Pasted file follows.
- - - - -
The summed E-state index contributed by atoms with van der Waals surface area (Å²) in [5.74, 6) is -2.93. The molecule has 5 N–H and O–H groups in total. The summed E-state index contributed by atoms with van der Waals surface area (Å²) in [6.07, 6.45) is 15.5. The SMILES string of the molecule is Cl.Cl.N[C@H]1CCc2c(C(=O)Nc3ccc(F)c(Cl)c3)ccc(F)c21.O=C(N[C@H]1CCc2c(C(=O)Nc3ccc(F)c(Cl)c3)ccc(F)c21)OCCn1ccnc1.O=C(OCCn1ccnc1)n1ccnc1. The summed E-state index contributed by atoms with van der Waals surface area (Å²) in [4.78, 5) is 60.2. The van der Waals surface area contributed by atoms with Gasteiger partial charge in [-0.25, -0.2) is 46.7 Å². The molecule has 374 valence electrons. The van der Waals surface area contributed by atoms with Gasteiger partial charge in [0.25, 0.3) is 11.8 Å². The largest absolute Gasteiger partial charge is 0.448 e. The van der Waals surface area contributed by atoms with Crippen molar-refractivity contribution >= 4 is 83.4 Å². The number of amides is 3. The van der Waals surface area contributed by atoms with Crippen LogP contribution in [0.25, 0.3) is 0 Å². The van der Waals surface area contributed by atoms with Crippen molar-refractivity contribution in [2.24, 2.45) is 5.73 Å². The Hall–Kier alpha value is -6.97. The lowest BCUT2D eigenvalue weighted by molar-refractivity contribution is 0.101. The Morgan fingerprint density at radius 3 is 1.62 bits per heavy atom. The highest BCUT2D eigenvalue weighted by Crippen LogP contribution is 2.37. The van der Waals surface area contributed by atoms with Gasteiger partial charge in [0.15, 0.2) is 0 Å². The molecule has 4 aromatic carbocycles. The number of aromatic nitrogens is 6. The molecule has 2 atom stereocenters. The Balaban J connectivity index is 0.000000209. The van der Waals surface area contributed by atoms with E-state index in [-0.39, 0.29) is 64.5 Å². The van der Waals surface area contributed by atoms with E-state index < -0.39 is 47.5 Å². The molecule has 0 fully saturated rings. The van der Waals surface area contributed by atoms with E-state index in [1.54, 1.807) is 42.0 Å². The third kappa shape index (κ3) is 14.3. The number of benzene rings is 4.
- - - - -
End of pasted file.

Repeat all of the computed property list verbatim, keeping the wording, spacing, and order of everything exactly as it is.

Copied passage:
The summed E-state index contributed by atoms with van der Waals surface area (Å²) in [5.74, 6) is -2.93. The molecule has 5 N–H and O–H groups in total. The summed E-state index contributed by atoms with van der Waals surface area (Å²) in [6.07, 6.45) is 15.5. The SMILES string of the molecule is Cl.Cl.N[C@H]1CCc2c(C(=O)Nc3ccc(F)c(Cl)c3)ccc(F)c21.O=C(N[C@H]1CCc2c(C(=O)Nc3ccc(F)c(Cl)c3)ccc(F)c21)OCCn1ccnc1.O=C(OCCn1ccnc1)n1ccnc1. The summed E-state index contributed by atoms with van der Waals surface area (Å²) in [4.78, 5) is 60.2. The van der Waals surface area contributed by atoms with Gasteiger partial charge in [-0.25, -0.2) is 46.7 Å². The molecule has 374 valence electrons. The van der Waals surface area contributed by atoms with Gasteiger partial charge in [0.25, 0.3) is 11.8 Å². The largest absolute Gasteiger partial charge is 0.448 e. The van der Waals surface area contributed by atoms with Crippen molar-refractivity contribution >= 4 is 83.4 Å². The number of amides is 3. The van der Waals surface area contributed by atoms with Crippen LogP contribution in [0.25, 0.3) is 0 Å². The van der Waals surface area contributed by atoms with Crippen molar-refractivity contribution in [2.24, 2.45) is 5.73 Å². The Hall–Kier alpha value is -6.97. The lowest BCUT2D eigenvalue weighted by molar-refractivity contribution is 0.101. The Morgan fingerprint density at radius 3 is 1.62 bits per heavy atom. The highest BCUT2D eigenvalue weighted by Crippen LogP contribution is 2.37. The van der Waals surface area contributed by atoms with Gasteiger partial charge in [0.15, 0.2) is 0 Å². The molecule has 4 aromatic carbocycles. The number of aromatic nitrogens is 6. The molecule has 2 atom stereocenters. The Balaban J connectivity index is 0.000000209. The van der Waals surface area contributed by atoms with E-state index in [-0.39, 0.29) is 64.5 Å². The van der Waals surface area contributed by atoms with E-state index < -0.39 is 47.5 Å². The molecule has 0 fully saturated rings. The van der Waals surface area contributed by atoms with E-state index in [1.54, 1.807) is 42.0 Å². The third kappa shape index (κ3) is 14.3. The number of benzene rings is 4.